Defiant US attorney fired by Trump administration

© Reuters. FILE PHOTO: US Attorney for the Southern District of New York Preet Bharara speaks at a Reuters Newsmaker event in New York.

By Andy Sullivan and Mark Hosenball

WASHINGTON (Reuters) – A prominent U.S. attorney said the Trump administration fired him on Saturday after he refused to resign, adding a jarring note to what is normally a routine change of top attorneys when a new president takes office.

The defiant departure of New York federal prosecutor Preet Bharara, first announced on Twitter, raised questions about President Donald Trump’s ability to fill top positions in his administration.

Trump has yet to present candidates to serve as the nation’s 93 district attorneys, even as his Justice Department asked the 46 who have not yet resigned to submit their resignations on Friday. Key positions in agencies like the Department of State and the Department of Defense also unfilled.

As a federal prosecutor for Manhattan and surrounding areas since 2009, Bharara secured insider trading deals from Wall Street companies and won criminal convictions in high-profile corruption and terrorism cases.

He told reporters in November that Trump had asked him to remain in his post and refused to resign when the Justice Department asked him to do so on Friday. He said he was fired on Saturday afternoon.

“Serving my country as a Federal Prosecutor here for the past seven years will forever be the greatest honor of my professional life, no matter what else I do or how long I live,” Bharara said in a press release.

The Justice Department confirmed that Bharara was no longer serving in the position and declined to comment further.

Like all US prosecutors, Bharara is a political appointee who can be replaced when a new president takes office. Past presidents have often asked outgoing US prosecutors to remain in office until their replacements obtain confirmation in the US Senate.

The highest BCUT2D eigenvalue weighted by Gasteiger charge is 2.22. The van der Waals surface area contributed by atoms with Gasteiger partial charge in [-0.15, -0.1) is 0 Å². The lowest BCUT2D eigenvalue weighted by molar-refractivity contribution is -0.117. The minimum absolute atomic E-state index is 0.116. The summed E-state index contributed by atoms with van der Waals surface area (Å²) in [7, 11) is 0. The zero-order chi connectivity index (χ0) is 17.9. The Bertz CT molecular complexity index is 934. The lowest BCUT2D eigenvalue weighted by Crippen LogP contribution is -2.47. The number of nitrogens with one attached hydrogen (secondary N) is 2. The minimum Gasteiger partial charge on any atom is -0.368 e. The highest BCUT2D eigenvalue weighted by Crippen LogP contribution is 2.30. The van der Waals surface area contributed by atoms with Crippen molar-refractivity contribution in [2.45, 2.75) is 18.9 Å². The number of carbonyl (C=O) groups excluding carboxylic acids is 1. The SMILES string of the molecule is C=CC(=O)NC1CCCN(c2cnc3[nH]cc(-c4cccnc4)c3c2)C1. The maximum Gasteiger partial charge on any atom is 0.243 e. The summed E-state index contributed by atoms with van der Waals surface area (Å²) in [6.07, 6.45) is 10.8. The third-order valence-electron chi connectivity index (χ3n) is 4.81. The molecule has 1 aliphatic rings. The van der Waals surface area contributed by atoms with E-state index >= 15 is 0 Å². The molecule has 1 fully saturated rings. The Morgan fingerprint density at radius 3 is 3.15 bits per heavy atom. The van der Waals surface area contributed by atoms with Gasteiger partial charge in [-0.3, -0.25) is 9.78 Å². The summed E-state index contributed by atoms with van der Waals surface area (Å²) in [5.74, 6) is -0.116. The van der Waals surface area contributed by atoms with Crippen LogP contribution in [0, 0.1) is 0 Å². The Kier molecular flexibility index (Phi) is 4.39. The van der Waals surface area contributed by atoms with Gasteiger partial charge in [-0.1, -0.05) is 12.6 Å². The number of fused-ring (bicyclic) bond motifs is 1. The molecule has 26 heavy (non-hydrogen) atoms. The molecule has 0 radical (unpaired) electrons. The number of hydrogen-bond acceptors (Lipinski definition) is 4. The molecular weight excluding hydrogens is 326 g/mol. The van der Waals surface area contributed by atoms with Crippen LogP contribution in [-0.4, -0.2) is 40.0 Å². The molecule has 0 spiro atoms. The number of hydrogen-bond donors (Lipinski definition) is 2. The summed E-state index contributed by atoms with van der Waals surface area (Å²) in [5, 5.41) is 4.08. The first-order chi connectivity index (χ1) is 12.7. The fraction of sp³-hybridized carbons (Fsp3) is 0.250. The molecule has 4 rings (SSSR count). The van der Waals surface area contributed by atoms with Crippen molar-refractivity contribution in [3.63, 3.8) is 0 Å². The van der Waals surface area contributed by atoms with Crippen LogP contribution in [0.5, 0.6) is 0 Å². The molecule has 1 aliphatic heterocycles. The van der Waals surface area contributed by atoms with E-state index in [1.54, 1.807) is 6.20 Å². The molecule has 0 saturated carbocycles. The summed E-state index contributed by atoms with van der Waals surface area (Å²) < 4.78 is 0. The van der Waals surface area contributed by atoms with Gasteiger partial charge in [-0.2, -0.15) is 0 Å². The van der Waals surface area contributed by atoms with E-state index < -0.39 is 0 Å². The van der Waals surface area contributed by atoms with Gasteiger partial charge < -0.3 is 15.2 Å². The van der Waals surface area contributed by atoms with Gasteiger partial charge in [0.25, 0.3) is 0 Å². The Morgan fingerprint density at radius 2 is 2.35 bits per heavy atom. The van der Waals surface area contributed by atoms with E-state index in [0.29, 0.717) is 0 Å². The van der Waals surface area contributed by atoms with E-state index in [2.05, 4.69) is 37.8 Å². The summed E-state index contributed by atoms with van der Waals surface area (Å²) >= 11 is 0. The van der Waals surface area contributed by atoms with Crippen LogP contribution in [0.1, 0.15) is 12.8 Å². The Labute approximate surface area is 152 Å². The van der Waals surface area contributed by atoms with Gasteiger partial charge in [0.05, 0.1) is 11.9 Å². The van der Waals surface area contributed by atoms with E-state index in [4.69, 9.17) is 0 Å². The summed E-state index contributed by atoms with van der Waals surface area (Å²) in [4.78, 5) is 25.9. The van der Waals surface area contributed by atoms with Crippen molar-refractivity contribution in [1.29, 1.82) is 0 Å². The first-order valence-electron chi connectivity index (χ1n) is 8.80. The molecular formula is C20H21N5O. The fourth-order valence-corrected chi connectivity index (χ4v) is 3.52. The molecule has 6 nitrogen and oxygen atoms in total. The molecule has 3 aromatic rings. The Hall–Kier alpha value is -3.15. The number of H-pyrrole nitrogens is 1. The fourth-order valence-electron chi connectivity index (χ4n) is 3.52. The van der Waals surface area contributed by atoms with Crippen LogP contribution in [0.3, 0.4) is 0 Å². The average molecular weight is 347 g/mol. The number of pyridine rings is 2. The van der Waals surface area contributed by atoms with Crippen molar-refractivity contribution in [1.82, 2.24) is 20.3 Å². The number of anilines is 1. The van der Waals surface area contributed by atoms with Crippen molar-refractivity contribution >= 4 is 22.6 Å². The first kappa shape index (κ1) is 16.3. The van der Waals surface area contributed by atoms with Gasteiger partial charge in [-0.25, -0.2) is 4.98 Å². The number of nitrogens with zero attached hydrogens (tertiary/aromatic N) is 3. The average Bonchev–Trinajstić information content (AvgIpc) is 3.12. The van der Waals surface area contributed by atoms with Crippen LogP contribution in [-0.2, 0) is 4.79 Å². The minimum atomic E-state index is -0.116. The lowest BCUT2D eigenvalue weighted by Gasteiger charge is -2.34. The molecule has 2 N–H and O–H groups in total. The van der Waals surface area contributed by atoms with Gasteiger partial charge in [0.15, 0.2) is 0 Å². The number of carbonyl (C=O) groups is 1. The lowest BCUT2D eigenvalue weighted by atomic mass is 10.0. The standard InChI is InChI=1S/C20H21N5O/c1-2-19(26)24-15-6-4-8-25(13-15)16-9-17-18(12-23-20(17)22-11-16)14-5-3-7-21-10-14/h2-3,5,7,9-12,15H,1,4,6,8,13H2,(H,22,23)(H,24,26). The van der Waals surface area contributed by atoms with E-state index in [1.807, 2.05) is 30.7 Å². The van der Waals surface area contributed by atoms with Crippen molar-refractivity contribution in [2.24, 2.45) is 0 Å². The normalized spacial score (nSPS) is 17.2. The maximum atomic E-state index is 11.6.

The Washington Post, citing two people close to Trump, said President Stephen Bannon’s adviser and Attorney General Jeff Sessions wanted a clean slate of federal prosecutors to assert the power of the administration.

But the decision to replace so many acting attorneys at once has raised questions about whether the Trump administration’s ability to enforce the nation’s laws would be hampered.

“President Trump’s abrupt and inexplicable decision to summarily dismiss more than 40 US attorneys has once again caused chaos in the federal government,” said New York Attorney General Eric Schneiderman, a Democrat.

Senator Patrick Leahy, a Democrat on the Senate Judiciary Committee, said the layoffs showed that “the independence of the Justice Department is at risk under this administration” and that lawmakers had to carefully evaluate Trump replacements.

Career attorneys will continue that work until new American attorneys are established, the Justice Department said.

Bharara said his deputy, Joon Kim, will serve as his temporary replacement.

Marc Mukasey, a defense attorney whose father served as attorney general under Republican President George W. Bush, has been mentioned as a possible replacement. He did not respond to a request for comment.


Bharara’s office handles some of the most critical business and criminal cases that pass through the federal court system. He’s been overseeing an investigation into New York City Mayor Bill de Blasio’s fundraiser.

Bharara has successfully prosecuted state and local politicians for corruption, including former New York Assembly Speaker Sheldon Silver. He won a life sentence against Times Square (NYSE 🙂 attacker Faisal Shahzad and a 25-year sentence for international arms dealer Viktor Bout.

He won a $ 1.8 billion insider deal against SAC Capital Advisors, the largest ever, that forced the hedge fund to close, and forced JPMorgan Chase (NYSE 🙂 to pay $ 1.7 billion for settle charges related to his role in the Bernie Madoff Ponzi Scheme.

“His firing so early in President Trump’s term is somewhat unexpected, but if you had asked me a few months ago if I expected Preet to still be in that position in March, I would have said no,” said Matthew Schwartz, a former Bharara prosecutor.

Trump has asked two United States prosecutors to stay on the job, according to the Justice Department.

United States Attorney Rod Rosenstein of Maryland has been asked to remain in office while the Senate considers his nomination to serve as the No. 2 official of the Department of Justice, and has also been asked U.S. Attorney Dana Boente of Virginia, who is temporarily serving in that position, to remain.